Dunelm's attributes increasingly recognised
We've long been fans of Dunelm at The Retail Bulletin and since we last highlighted the company's virtues in June the market has gradually come to recognise the strengths in its business model. This has been further fuelled by the impressive preliminary figures that has helped push the shares up to new highs. By Glynn Davis, City editor
Back in June the share price was around the 240p level, but with the boost from the full-year numbers they now stand at 314p, and analysts are looking to increase their profit estimates for the new financial year by between six per cent and eight per cent.
Although the pre-tax profit of £52.5 million (for the 53 weeks to July 4) was in-line with consensus forecasts the real kicker was the current trading performance with like-for-like sales up 16.1 per cent for the first 10 weeks of the new financial year (admittedly against weak comparatives of a negative 5.7 per cent).
Adding to the party atmosphere at Dunelm was the strength of its margins, which increased by 180bps year-on-year. This will have been helped by the company’s price proposition that is focused strongly on value, which results in an average basket price of less than £30.
Investec Securities reckons some of the improvement in the like-for-like performance is down to a combination of Woolworths and Roseby’s demise, tactical marketing spend, increased ranging of special buys, and growth in trading space that saw a pick-up in Q4.
The addition of space is a crucial component of the Dunelm story and it is imperative that the company keeps its store openings programme rattling along. Maybe it is telling that the ‘growing the store portfolio’ was listed as Priority 1 in its full-year results statement.
The plan is to open 12 superstores in the current year (three are already open), which Investec says equates to a space contribution of 10 per cent, but this could be notched up further if the company can take advantage of the weak property market. It has £40 million of undrawn funds that it can point in the direction of new stores.
And the good news for investors is that some of this looks likely to be spent with Adderley stating: “With little occupier demand for ‘big box’ retail warehousing space, we believe that we are well positioned to continue our store roll-out programme over the next few years.”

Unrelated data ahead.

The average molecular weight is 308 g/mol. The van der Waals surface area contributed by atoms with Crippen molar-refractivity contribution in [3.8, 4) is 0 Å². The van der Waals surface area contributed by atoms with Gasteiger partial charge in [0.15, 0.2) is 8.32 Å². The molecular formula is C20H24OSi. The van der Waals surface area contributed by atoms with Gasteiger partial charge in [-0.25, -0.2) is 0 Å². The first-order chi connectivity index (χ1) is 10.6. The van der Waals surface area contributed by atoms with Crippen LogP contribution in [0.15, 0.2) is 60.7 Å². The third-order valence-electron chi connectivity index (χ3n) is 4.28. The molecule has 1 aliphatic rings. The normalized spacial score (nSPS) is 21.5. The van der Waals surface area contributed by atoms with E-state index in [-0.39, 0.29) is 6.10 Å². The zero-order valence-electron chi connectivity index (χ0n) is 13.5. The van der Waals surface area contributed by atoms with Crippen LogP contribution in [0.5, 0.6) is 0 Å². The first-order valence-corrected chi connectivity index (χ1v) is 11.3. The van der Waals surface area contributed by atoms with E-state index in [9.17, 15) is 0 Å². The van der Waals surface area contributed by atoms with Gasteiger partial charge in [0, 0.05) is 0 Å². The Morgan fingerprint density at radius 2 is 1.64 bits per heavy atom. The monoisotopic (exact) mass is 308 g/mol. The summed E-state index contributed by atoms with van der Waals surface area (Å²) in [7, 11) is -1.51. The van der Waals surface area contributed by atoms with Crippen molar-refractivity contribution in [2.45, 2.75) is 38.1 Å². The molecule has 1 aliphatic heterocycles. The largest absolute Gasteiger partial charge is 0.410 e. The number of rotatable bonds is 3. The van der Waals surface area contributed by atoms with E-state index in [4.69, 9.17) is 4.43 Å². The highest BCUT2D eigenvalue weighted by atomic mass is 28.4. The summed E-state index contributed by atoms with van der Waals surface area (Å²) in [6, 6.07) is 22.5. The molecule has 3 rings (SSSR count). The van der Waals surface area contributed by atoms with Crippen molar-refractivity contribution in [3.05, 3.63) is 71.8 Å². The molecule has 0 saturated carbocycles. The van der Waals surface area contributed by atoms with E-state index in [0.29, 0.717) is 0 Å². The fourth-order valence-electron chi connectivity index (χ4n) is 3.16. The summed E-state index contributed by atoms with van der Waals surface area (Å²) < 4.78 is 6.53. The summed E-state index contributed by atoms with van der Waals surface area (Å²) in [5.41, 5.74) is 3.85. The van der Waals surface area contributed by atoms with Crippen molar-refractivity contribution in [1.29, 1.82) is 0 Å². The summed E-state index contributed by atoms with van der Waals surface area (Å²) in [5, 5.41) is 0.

Singer Capital Markets believes the company has the capacity to handle 15 openings in a year, which it believes would be good news as the broker calculates that five new stores above current opening numbers would boost sales estimates by at least five per cent and profits by between five per cent and 10 per cent.
Sensibly the conservative Adderley can’t help adding in the results statement that this growth strategy will only be delivered “whilst maintaining our disciplined and demanding approach to return on investment”. This control is one of the attractions of Dunelm as you can absolutely be guaranteed that the wheels are unlikely to come off the business through unfocused capex.
One other area that is to receive investment is the online store that currently only warrants a brief mention in the full-year results statement. But it could be worth much more to the business because for the foreseeable future the company’s limited store coverage (82 superstores) means most of the population remains at a distance from any of its outlets.
Its shares on the other hand are much more accessible but after the strong rise over recent months it might be worth investors letting some of froth subside before moving in. The long-term rationale, however, for buying into Dunelm remains unaltered.
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